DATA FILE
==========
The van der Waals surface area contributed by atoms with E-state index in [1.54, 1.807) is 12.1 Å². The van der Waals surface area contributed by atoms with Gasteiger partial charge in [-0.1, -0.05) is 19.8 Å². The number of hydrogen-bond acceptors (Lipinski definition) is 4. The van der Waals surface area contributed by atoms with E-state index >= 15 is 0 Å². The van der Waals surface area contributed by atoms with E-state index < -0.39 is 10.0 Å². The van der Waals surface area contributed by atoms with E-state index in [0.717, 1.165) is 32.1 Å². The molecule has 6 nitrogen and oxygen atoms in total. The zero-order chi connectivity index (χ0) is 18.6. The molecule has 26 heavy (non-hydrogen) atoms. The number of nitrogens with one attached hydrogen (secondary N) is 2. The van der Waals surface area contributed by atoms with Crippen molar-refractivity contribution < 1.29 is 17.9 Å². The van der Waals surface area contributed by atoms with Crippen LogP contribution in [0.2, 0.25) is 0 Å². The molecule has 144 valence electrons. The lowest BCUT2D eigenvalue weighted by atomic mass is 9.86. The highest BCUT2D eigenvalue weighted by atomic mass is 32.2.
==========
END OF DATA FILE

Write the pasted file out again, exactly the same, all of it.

The van der Waals surface area contributed by atoms with E-state index in [1.54, 1.807) is 12.1 Å². The van der Waals surface area contributed by atoms with Gasteiger partial charge in [-0.1, -0.05) is 19.8 Å². The number of hydrogen-bond acceptors (Lipinski definition) is 4. The van der Waals surface area contributed by atoms with E-state index >= 15 is 0 Å². The van der Waals surface area contributed by atoms with E-state index < -0.39 is 10.0 Å². The van der Waals surface area contributed by atoms with E-state index in [0.717, 1.165) is 32.1 Å². The molecule has 6 nitrogen and oxygen atoms in total. The zero-order chi connectivity index (χ0) is 18.6. The molecule has 26 heavy (non-hydrogen) atoms. The number of nitrogens with one attached hydrogen (secondary N) is 2. The van der Waals surface area contributed by atoms with Crippen molar-refractivity contribution < 1.29 is 17.9 Å². The van der Waals surface area contributed by atoms with Crippen LogP contribution in [0.2, 0.25) is 0 Å². The molecule has 144 valence electrons. The lowest BCUT2D eigenvalue weighted by atomic mass is 9.86. The highest BCUT2D eigenvalue weighted by atomic mass is 32.2.